concentrations are necessary for aquatic creatures. Keeping nutrient levels in check helps avoid harmful algal blooms. We can contribute by limiting fertilisers in the garden.

waterways are healthy and functioning well so our many native fish species can thrive.


When is a good time to plant? Have you ever put plants in the ground for them to die shortly after? Planting can sometimes seem like a tricky science, but here are some tips on the most important factors for plant survival.

1. TEMPERATURE temperature-low

2. MOISTURE Droplet


Too hot and plants suffer heat stress and dry out. Too cold and plants suffer frost-related deaths. Plants grow more effectively in warmer soil, so it’s important not to plant too close to winter. The more temperate months of Spring and early Autumn are good times to get planting. TIP: Remember to pick up your free native plants from the Ipswich City Council Nursery! See Ipswich.qld.gov.au/freeplants

Plant during or just prior to the wetter season (generally summer in Ipswich) if you can. A good soak of rain is far more effective for plant growth than we can achieve with manual watering. Use water crystals to maximise water retention in the soil and use mulch to suppress weeds and trap soil moisture. TIP: Dig the hole for your plants twice as big as the pot then fill the hole with water and allow it to entirely soak into the soil (this can take up to 24 hours), then follow up with a deep water once you have planted.

Each species has its own tolerances to sunlight, soil type and water. Spend some time understanding your planting site and try and select plants suited to those conditions. It will help your garden thrive! TIP: In full-sun areas establish trees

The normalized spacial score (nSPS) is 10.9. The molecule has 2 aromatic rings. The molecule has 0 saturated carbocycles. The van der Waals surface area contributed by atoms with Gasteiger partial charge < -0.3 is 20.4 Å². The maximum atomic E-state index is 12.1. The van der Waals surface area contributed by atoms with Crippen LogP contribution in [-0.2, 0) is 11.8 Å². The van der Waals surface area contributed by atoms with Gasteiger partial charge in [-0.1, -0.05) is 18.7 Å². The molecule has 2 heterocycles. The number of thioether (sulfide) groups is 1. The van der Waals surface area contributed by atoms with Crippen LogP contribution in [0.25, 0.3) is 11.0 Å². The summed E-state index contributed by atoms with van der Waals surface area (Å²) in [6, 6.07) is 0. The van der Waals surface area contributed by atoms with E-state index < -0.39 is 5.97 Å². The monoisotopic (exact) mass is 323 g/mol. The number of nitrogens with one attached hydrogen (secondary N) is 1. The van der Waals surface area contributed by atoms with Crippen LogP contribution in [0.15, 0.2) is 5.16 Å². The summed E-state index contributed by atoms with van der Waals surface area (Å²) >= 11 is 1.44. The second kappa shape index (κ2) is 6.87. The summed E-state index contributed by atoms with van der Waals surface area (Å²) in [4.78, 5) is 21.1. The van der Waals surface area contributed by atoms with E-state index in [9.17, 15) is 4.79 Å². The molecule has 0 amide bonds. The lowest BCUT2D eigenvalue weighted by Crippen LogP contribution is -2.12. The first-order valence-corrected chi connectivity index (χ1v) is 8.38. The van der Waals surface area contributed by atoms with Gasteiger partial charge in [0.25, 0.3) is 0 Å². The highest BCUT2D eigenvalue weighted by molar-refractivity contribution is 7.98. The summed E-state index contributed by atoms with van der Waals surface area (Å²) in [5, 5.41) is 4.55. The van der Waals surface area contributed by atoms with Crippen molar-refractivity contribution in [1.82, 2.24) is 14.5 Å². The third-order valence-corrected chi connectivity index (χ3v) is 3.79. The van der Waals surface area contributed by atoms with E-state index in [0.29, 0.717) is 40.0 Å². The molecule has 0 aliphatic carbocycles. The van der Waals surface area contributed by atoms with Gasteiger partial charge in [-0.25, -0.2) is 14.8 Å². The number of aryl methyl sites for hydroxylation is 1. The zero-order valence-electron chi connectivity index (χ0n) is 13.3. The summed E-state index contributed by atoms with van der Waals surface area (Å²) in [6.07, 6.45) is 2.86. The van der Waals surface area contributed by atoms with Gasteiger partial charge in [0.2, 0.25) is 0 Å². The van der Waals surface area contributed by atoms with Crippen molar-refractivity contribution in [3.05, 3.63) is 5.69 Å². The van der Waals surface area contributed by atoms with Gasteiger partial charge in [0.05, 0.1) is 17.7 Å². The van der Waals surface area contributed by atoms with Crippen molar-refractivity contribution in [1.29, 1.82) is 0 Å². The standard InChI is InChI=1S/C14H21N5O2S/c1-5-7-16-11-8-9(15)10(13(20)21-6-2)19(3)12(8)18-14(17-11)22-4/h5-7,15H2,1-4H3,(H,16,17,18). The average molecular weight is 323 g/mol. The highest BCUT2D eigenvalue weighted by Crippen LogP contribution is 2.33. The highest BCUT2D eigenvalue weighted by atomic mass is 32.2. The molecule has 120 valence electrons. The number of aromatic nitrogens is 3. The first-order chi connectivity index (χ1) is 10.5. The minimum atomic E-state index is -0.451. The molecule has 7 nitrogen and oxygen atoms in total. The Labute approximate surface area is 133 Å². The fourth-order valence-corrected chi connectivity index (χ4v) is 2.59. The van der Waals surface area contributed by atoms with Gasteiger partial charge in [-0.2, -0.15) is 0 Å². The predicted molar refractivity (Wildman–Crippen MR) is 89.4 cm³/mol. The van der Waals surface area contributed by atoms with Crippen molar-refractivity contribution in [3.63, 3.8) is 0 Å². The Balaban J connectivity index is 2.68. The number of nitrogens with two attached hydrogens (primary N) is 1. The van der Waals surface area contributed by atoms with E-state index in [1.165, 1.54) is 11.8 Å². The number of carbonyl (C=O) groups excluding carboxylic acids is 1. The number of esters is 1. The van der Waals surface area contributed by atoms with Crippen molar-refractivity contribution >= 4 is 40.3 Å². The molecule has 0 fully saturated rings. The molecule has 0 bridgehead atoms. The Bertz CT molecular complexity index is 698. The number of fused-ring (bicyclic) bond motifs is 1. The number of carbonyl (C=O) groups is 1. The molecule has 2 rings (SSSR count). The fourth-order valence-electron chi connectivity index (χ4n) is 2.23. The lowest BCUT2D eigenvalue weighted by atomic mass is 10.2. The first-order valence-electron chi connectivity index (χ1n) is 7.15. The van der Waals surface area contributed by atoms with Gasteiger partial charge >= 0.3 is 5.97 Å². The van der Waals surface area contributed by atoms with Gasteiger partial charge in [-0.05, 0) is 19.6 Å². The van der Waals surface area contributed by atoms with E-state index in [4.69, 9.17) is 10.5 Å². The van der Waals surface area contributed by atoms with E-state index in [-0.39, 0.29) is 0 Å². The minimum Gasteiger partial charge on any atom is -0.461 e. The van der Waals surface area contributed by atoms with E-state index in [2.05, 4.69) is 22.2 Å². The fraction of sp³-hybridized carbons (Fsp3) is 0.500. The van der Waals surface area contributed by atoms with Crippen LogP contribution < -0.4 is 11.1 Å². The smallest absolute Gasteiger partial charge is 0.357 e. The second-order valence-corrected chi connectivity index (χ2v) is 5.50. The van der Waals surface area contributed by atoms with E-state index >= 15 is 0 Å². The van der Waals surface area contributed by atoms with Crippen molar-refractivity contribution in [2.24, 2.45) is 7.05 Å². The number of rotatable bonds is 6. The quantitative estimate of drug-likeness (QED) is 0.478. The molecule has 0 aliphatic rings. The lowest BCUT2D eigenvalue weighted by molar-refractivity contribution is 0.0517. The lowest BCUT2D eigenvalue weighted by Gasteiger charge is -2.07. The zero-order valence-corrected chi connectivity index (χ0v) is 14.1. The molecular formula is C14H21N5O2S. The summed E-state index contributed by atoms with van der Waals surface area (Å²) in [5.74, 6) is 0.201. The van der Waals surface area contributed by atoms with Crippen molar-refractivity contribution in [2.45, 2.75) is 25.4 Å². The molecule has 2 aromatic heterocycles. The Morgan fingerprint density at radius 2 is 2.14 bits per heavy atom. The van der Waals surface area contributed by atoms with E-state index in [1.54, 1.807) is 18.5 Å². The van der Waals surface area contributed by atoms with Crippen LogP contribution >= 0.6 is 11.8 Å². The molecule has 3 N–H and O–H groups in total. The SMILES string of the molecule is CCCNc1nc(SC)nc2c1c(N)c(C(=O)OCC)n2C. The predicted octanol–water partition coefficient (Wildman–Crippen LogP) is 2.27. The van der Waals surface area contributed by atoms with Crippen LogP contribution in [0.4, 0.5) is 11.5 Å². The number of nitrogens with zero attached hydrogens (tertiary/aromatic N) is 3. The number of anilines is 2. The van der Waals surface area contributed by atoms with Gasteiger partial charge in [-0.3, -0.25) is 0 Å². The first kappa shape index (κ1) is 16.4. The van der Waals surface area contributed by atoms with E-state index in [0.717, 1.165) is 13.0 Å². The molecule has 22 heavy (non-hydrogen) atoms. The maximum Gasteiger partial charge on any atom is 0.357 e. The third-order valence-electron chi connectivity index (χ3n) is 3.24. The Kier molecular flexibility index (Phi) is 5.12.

and shrubs as ‘pioneer’ species and then plant less sun-tolerant species as the understorey.


Mosaic burning on a small scale Shane and Sam Einam – Land for Wildlife and Voluntary Conservation Agreement member Lynda Maybanks – Managing Director Wirrinyah Conservation Services Our property goal was to improve the natural habitat while running a few head of livestock. Mosaic burning was a strategy we were keen to try for native grass regeneration and weed control.

Mosaic burns are low intensity, slow burns on smaller areas that leave patches of vegetation intact so that it can regenerate quickly. Due to the temperature and moisture in the ground and the low intensity of the fire it does not kill plant roots, soil microbes or organisms. The process adds nutrients such as potash, charcoal, carbon and organic matter back into the soil. This is a similar method to Aboriginal cultural burning, which burns for specific plant species and ecosystems, rather than entire landscapes. Where there are different plants with different times for the ‘right fire’, burns happen in the same areas at different

times during the year. Naturally, the outcome is a mosaic burn. We had to wait for the perfect opportunity with the right temperature, humidity, rainfall, fuel load and winds. An eight hectare paddock was assessed for suitability with a Fire Permit obtained from the Rural Fire Service. We started at 5am but with the morning dew the fire did not take. We tried again at 8.00 am. There were four of us with protective gear, fire beaters (flappers), knapsacks and a mobile 1,000 litre firefighting rig. The fire was slow and manageable, but we had two small breakaway fires we brought under control with the rig.

We were fortunate to have about 10mm of rain a few days later and within two weeks the paddock was green with no obvious signs of the burn. Weed reduction in the paddock was almost immediate and long term we have noticed an increase in the spread of native grasses. If you are considering using fire as management tool, we recommend attending sessions and seeking information from experts such as the Indigenous Firesticks Alliance, Ipswich City Council, Healthy Land

and Water, Rural Fire Services and the Queensland Fire and Biodiversity Consortium.


Are you ready for storm season?

Storm season in Ipswich runs from October through April, and Ipswich is no stranger to the events that come with it: severe storms, flash flooding and heatwaves.